The U+200C ZERO WIDTH NON-JOINER character, which is often referred to as ZWNJ which, as it name implies should be of zero width, is nonetheless sometimes included in fonts as a visible glyph so that a non-OpenType application can detect that it is being used. The design of the visible glyph is non-standard. Some fonts, such as Arial and Times New Roman, use a vertical line. In my own Chronicle Text font I have used my own design of ZWNJ glyph for the U+200C character.

Suppose that a transcribed text has been prepared and that it uses c‍t in the transcript specifically to indicate that a ct ligature was used in the original printed text.

As far as I can tell, a font needs a line in the lookup ligaSub section so that the three character sequence c ZWJ t results in the use of a ct ligature glyph. It is not quite clear to me how to do that at present. The postscript name that FontCreator assigned to the ZWJ character is afii301 yet I am unsure as to whether that is the glyph name needed in the lookup ligaSub section. FontCreator assigned the postscript name afii61664 to the ZWNJ glyph. However, ZWNJ does not need to be referred to in the lookup ligaSub nor in the lookup dligSub section. The ZWNJ character works automatically, as the presence of the ZWNJ character between the c and the t means that the ct sequence as such does not occur and so is not recognized, meaning that a ligature glyph is not displayed, which is the desired effect.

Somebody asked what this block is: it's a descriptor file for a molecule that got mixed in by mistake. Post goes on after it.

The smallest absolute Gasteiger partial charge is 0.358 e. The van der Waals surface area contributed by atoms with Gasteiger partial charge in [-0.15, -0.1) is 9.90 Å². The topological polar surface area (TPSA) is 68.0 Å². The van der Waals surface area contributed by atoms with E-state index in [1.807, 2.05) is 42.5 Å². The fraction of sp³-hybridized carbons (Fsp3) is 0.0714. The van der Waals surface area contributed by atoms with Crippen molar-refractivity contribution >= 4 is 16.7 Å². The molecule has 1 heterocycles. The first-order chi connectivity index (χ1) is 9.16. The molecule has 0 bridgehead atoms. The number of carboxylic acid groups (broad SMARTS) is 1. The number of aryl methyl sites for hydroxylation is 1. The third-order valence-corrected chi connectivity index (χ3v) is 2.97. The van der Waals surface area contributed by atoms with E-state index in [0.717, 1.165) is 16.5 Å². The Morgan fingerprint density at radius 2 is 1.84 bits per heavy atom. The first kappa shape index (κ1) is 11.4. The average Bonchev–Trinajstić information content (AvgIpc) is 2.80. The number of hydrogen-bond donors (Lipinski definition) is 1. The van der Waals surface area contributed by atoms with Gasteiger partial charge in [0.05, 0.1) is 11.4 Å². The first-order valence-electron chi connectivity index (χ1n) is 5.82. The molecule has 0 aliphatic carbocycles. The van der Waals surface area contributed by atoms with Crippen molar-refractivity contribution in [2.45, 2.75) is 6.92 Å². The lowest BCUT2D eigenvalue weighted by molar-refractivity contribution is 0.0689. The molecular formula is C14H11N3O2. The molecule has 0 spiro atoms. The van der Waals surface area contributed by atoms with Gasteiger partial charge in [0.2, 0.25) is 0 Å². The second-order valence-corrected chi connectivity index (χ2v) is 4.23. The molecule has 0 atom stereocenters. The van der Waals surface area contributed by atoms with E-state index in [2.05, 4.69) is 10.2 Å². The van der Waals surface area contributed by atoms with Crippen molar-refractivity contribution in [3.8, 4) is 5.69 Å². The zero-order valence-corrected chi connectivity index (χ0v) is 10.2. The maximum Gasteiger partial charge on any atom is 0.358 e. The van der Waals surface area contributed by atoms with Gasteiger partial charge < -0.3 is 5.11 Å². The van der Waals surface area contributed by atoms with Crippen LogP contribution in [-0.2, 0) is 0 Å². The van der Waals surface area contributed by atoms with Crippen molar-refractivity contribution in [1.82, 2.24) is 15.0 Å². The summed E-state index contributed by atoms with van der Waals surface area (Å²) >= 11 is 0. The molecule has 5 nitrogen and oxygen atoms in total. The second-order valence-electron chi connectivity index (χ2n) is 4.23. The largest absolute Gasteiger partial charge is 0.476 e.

For the convenience of readers trying experiments using WordPad and sequences involving ZWJ and ZWNJ I mention that ZWJ is Alt 8205 and that ZWNJ is Alt 8204.

William Overington

11 June 2008

Bhikkhu Pesala
Top Typographer
Top Typographer
Posts: 8338
Joined: Tue Oct 29, 2002 5:28 am
Location: Seven Kings, London UK
Contact:

Post by Bhikkhu Pesala » Sat Jun 14, 2008 7:47 pm

Ligature ct is discretionary, ff and so on are standard ligatures.
My FontsReviews: MainTypeFont CreatorHelpFC12 Pro + MT9.0 @ Win10 1903 build 18362.295

William
Top Typographer
Top Typographer
Posts: 1994